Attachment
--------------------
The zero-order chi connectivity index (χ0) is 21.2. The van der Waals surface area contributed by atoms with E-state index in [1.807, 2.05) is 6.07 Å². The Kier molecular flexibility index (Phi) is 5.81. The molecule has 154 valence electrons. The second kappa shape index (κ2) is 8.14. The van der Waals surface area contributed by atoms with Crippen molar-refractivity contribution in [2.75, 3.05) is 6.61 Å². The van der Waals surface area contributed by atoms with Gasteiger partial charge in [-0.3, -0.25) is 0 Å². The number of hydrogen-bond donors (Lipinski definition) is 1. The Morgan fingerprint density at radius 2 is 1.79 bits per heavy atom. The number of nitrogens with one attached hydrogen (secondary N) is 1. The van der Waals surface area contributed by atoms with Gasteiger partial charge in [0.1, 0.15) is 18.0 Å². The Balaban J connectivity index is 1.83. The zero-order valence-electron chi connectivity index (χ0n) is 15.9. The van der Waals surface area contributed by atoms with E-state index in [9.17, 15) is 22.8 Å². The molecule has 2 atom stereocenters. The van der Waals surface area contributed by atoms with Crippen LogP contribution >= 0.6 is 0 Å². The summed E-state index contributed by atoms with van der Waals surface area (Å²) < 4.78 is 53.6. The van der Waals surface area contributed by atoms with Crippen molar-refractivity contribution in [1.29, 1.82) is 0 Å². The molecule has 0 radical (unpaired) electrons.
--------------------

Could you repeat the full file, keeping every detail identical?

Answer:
The zero-order chi connectivity index (χ0) is 21.2. The van der Waals surface area contributed by atoms with E-state index in [1.807, 2.05) is 6.07 Å². The Kier molecular flexibility index (Phi) is 5.81. The molecule has 154 valence electrons. The second kappa shape index (κ2) is 8.14. The van der Waals surface area contributed by atoms with Crippen molar-refractivity contribution in [2.75, 3.05) is 6.61 Å². The van der Waals surface area contributed by atoms with Gasteiger partial charge in [-0.3, -0.25) is 0 Å². The number of hydrogen-bond donors (Lipinski definition) is 1. The Morgan fingerprint density at radius 2 is 1.79 bits per heavy atom. The number of nitrogens with one attached hydrogen (secondary N) is 1. The van der Waals surface area contributed by atoms with Gasteiger partial charge in [0.1, 0.15) is 18.0 Å². The Balaban J connectivity index is 1.83. The zero-order valence-electron chi connectivity index (χ0n) is 15.9. The van der Waals surface area contributed by atoms with E-state index in [9.17, 15) is 22.8 Å². The molecule has 2 atom stereocenters. The van der Waals surface area contributed by atoms with Crippen LogP contribution >= 0.6 is 0 Å². The summed E-state index contributed by atoms with van der Waals surface area (Å²) < 4.78 is 53.6. The van der Waals surface area contributed by atoms with Crippen molar-refractivity contribution in [1.29, 1.82) is 0 Å². The molecule has 0 radical (unpaired) electrons.